Growing up in North Liverpool

In the early days of this blog we had a look round Liverpool in 1953, the place I was about to get born into. In this follow up to that one we’re going to come in a bit closer. Having spent much of my life with no early photographs of my early days, I’ve recently gathered up a few, courtesy of my Dad. And they’ve got a story to tell.

But before I arrive, of course, my parents have to meet.

My Dad, Joe Hughes, with his sister Terry.
My Dad, Joe Hughes, with his sister Terry.

In this lovely picture Joe is eight and Terry four. Meaning it’s 1936. They are living in North Liverpool down by the Dock Road.

“Even at that age, in those days, we were allowed to roam wherever we liked and I was trusted to look after Terry’ Joe says now. ‘We’d go to church on our own and then go off wandering around the docks and streets and even into town. I remember me and Terry being in town together even after it had gone dark. We had a much bigger Liverpool to play in than children seem to be allowed now. It was great.”

When the war comes three years later Joe is still too young to join the forces. Continue reading “Growing up in North Liverpool”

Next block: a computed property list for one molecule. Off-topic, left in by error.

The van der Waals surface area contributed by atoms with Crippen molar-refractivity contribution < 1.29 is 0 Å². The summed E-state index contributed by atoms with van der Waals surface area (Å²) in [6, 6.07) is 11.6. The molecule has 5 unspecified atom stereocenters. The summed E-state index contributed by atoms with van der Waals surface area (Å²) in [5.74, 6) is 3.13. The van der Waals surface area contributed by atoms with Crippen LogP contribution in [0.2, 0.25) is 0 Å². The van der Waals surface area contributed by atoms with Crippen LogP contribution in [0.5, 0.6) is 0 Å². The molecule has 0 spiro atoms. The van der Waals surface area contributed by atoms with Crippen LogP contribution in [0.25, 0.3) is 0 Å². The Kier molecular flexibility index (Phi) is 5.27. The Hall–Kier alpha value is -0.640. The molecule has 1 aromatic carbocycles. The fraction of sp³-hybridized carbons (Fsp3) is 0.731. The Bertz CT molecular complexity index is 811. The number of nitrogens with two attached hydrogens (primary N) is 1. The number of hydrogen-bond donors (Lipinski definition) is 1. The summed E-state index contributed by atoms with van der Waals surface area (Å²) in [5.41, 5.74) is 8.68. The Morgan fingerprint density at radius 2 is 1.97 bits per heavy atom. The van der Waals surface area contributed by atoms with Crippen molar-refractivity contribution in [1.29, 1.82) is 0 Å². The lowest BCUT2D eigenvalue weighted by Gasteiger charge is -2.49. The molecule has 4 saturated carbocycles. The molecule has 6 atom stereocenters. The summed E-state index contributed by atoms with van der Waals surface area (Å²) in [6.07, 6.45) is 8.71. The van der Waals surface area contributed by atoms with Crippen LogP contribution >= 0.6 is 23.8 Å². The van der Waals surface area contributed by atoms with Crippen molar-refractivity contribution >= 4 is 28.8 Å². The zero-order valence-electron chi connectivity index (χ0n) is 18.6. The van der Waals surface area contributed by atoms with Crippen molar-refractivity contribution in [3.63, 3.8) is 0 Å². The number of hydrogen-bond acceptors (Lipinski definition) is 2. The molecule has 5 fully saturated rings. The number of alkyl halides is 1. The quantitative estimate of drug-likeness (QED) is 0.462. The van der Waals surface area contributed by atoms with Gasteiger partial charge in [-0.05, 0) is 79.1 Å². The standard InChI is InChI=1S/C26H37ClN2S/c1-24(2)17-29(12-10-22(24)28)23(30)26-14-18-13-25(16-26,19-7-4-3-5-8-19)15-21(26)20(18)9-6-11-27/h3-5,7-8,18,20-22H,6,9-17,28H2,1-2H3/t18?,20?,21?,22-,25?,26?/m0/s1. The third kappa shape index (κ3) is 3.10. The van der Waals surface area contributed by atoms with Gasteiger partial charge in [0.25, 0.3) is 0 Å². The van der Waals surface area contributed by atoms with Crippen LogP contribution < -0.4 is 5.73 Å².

A Weekend in Early December

I’ve loved using this space I have to write more deeply these past few months. To change the balance between words and pictures on here and have more to say. I’ve particularly had more to say during this time for the reasons many of us will have more to say during times in our lives when we are ill or things generally are not going so well. From late July onwards things did not go well for me and I found myself, to my own relief and slight surprise, trying to write my way through my own doubts, illness, depression and unhappiness. It’s turned out I had a lot to say.

Now, come this weekend in early December, things are much better. Through the love and help of friends, the passing of time and perhaps the writing, my life is in a better place. So I’ve decided to write from this better place. For myself as much as for you who might read this. So I will remember, the next time depression darkens my door, that happiness, sometime soon, can always be a tangible possibility. Continue reading “A Weekend in Early December”